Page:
The First Sunday of Advent [A]
Isa 2:1-5 + Rom 13:11-14 + Mt 24:37-44
December 1, 2019
“For you do not know on which day your Lord will come.”
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click HERE to hear Scott Hahn’s reflection for this Sunday (2:59)
click HERE to watch Jeff Cavins’ reflection for this Sunday (4:10)
click HERE to read the homily of Monsignor Charles Pope for this Sunday
click HERE to watch the homily of Archbishop Charles Chaput for this Sunday
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click HERE to read Pope Francis’ 2013 homily for this Sunday
click HERE to read Pope Emeritus Benedict’s 2010 homily for this Sunday
click HERE to read St. John Paul II’s 1998 homily for this Sunday
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Jesus Christ, on this First Sunday of Advent, warns us that we do not know on which day the Lord will come. That seems like an odd statement as we prepare for Christmas. After all, we know exactly when the Lord will come: December 25th. So much of our preparation for Christmas is customary, and customs are like well-worn slippers: comfortable and without surprises.
But surprise leaps off every page of the Gospel accounts of the nine months leading up to the birth of Jesus. Surprise also surrounds His birth at Bethlehem, and surprise follows His birth as others try to get a good look at the new-born king. The Season of Advent is about being ready for God, no matter where, when, how or through whom He wishes to be present to us, for us, and finally within us.
There are three very practical ways to engage in the Season of Advent. These three practices will help you, if you choose to enter into them, to recognize and accept the Lord on the day when He chooses to come into your life. These three are poverty, silence, and penance. Just remember the first letter of each. Poverty, silence, and penance: P-S-P. Not E-S-P: if you had ESP than you would know on which day the Lord will come. The letters P-S-P stand for poverty, silence and penance. Scripture and Tradition both show us how these three can help you as a Christian prepare for God. Focus here just on the first.
When we think of poverty, we might think of destitution, where families do not have food to eat or shelter from the elements. When God, in His sacred Scriptures and Tradition, commends poverty to His children, He’s not talking about destitution.
Where most Christians are concerned, God is not even talking about material poverty, but about a spiritual form of poverty. While consecrated religious take a vow of material poverty, God doesn’t ask laypersons or diocesan priests to take such a vow. Yet he does expect every Christian to be detached from every material thing. Jesus spoke to this expectation when He declared: “every one of you who does not renounce all his possessions cannot be my disciple” [Lk 14:33]. This points to the first principle of spiritual poverty: to realize and believe how little value material possessions hold.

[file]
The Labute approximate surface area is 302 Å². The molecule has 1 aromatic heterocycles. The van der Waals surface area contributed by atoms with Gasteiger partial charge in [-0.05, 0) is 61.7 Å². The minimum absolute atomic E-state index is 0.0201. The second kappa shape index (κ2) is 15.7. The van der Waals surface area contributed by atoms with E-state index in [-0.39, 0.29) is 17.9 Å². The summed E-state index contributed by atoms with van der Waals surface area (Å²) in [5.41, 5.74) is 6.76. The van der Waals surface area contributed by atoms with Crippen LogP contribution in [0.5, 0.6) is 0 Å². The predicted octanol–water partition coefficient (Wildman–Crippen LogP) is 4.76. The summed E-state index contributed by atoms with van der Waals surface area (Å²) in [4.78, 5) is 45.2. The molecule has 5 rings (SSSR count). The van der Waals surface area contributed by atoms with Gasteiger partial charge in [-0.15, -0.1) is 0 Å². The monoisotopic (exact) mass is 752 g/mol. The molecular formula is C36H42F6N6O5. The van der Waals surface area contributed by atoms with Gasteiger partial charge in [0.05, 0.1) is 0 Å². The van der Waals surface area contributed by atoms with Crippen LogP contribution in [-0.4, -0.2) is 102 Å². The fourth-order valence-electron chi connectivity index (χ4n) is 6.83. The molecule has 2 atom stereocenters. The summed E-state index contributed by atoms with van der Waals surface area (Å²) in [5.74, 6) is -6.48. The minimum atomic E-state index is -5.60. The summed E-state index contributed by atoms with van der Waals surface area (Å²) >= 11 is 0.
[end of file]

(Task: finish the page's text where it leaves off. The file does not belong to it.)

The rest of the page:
The second principle of spiritual poverty is trust: trust in the providential care of God our Father. Practically speaking, we can ask God to increase our trust by making a concrete sacrifice.
Here’s one example: tithe your wardrobe. This means giving 10% of your clothes and accessories to the poor. It might take one morning to go through your shirts, slacks, dresses, coats, shoes, and so, boxing them up. It might take another morning or two to deliver this tithe to worthy causes. Advent is a good time to offer this sacrifice, as the cold months of the year are settling in.
Parents can put the second challenge to their children. When children make their Christmas lists, they put down only three gifts that they’d like to receive at Christmas. If a child receives more than three gifts, he or she selects only three of them, and donates the rest to less fortunate children who might otherwise receive fewer than three presents.
Poverty can help us conform our families and our homes more closely to the Holy Family and their dwelling in Bethlehem. God the Father, in His providential will, chose for His only-begotten Son to be born in a stable amid the stench of animals. But the Holy Family’s lack of material things and material security wasn’t intended as a good in and of itself: that poverty was good inasmuch as it focused attention upon the goodness of the Holy Family in general, and the divine goodness of the newborn child.
Spiritual poverty is sought by Christians in order to dispose themselves to the grace by which God wishes to conform each of us the Image and Likeness of Jesus. Jesus became one of us when at the Annunciation so that you and I could become like God by opening our hearts and minds to God’s grace.